Hi folks ... there’s a slight chill in the air. It’s still sunny out but not as warm. The kids go back to school in less than two weeks. Summer is ending. I heard my favorite end of summer song the other day and it started me on this. This one is all one piece. Thanks for all of the e-mails and messages from those of you who got the answer to my blog question. And to the guy who thought the lyrics were from a Beethoven piece ... uhhhm ... Any way. Thanks to Barney-R for editing it. And Thanks to AK for letting me end this one the way I wanted to. SS06
Nobody on the road. Nobody on the beach. I feel it in the air. The summer’s out of reach. Empty lake, empty streets, the sun goes down alone. I’m driving by your house. Don’t know, you’re not home.
Every time I pass that house I think back on what might have been. This time of year, with the heat of summer gone and with it the tourists and summer residents is especially sad for me.
My name is Kathleen Finnegan. I’m a thirty-eight-year-old part-time waitress, part-time McDonald’s employee and part-time Jane of all trades. I live in the beautiful town of Ogden Michigan.
Ogden is a very small town on the shores of Golden Lake. I guess the thing that makes Ogden special is the fact that it’s not only right on the lake, but that it’s only a forty-minute easy cruise to the center of the Detroit Metropolitan Areas.
During the fall, the woods on the back side of Ogden display a show of natural wonder that is hard to beat anywhere in the world. Lots of nature lovers come to Ogden just to watch the beauty of the leaves as they change colors to prepare for winter. There are colors of leaves here in Ogden that are found nowhere else in the world, let alone the rest of Michigan.
Besides the normal reds and oranges and yellows, there are deep purples on the Blackmore trees and a pure white color that always reminds me of Christmas.
During the fall, we get infusions of tourists, but not as many as in summer. They’re also a different type of tourist. Most of the fall visitors are academics, naturists, botanists or couples looking for a quiet romantic getaway.
They temporarily increase our population, and fill the cash registers of local businesses without interrupting the normal flow or impacting the town very much. For the most part, these people are quiet and respectful, unlike the people who’ve just left.
Ogden is as I’ve mentioned, a relatively small town. From late fall to early summer the population is about eight hundred people. During the summer, the population nearly quadruples to over three thousand.
Most of these people come here for the lake, the beaches, the parties and the pure summer atmosphere. Most of them are looking for a healthy and safe place for their families to relax and spend the summer. Ogden in the early 2000’s is like California in the eighties.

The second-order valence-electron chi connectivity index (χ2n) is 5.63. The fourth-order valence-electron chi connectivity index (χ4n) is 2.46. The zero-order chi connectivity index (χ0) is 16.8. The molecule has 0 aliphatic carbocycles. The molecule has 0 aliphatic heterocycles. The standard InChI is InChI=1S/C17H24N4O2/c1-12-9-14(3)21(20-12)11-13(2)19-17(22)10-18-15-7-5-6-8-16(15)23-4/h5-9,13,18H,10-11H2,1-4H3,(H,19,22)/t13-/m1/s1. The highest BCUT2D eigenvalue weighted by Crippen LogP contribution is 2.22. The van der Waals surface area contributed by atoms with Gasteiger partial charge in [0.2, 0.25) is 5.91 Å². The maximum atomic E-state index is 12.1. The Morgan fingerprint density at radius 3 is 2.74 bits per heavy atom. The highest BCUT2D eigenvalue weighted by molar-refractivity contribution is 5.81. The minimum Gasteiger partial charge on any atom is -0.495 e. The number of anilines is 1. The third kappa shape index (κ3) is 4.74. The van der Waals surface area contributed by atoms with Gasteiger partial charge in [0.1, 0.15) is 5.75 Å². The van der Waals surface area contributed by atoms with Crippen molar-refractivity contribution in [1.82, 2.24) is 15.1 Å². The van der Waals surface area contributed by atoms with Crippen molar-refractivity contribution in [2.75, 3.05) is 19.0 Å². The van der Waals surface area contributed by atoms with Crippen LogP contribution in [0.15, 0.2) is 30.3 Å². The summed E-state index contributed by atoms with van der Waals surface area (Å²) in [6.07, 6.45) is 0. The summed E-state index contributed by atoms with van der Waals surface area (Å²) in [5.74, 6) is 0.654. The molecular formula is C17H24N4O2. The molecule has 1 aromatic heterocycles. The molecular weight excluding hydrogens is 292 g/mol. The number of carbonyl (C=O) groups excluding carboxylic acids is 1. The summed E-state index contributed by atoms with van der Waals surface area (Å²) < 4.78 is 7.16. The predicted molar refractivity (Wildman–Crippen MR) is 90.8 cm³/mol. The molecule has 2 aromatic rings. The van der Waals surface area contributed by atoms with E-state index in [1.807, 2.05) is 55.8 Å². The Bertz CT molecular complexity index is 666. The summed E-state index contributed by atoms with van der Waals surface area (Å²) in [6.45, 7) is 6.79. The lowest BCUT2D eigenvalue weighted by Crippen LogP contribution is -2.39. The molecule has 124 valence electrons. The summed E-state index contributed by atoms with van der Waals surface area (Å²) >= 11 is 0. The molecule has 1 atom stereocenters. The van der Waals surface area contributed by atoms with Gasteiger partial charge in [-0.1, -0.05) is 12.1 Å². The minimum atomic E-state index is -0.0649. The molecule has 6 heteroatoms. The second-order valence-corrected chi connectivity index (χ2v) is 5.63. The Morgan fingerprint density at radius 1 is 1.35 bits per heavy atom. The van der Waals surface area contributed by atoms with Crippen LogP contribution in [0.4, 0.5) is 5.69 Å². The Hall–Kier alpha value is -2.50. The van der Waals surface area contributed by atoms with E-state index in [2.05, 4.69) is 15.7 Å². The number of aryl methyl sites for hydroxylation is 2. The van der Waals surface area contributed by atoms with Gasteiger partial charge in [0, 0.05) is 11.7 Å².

Most of our summer population falls into several categories. There are owners, renters, vacationers, and workers. Each group has its own personality. And most of the groups split into subgroupings as well.
The owners fall into several smaller groupings. Some of them are just regular people who live here all year round. Some of them live in town and work normal jobs. They’re just plain normal people who happen to live in Ogden. Others who live here year-round are very wealthy. They live in multimillion dollar homes on the beach and usually have boats and all that crap. There are also even wealthier people who own the same types of homes and only spend summers in Ogden.
At the end of the summer they go back to New York, Chicago or wherever else they live and forget about Ogden until the next year. Most of them hire locals to act as property managers to take care of their houses until they return. Unlike California, we have bad ass winters in Ogden. This is still Michigan.
So, if no one looked out for their property, a winter freeze could do all sorts of expensive damage and cost tens of thousands of dollars to repair or replace. Property managers are worth the money.
Renters are just that. They rent a house for the summer or part of it. The richer they are, the better the house they can afford.
Vacationers just come here to spend some carefree time in the summer. Some of them rent for a short period of time, but most stay in one of the hotels.
Workers, are usually but not always, college students who work here for the summer or part of it. Besides making money, they get to enjoy the area and party with everyone else during their off hours.
The one thing that they all have in common is that when the summer leaves, they all go with it.
From a very early age, I was fascinated with thoughts of the rich people who came to visit during the summers.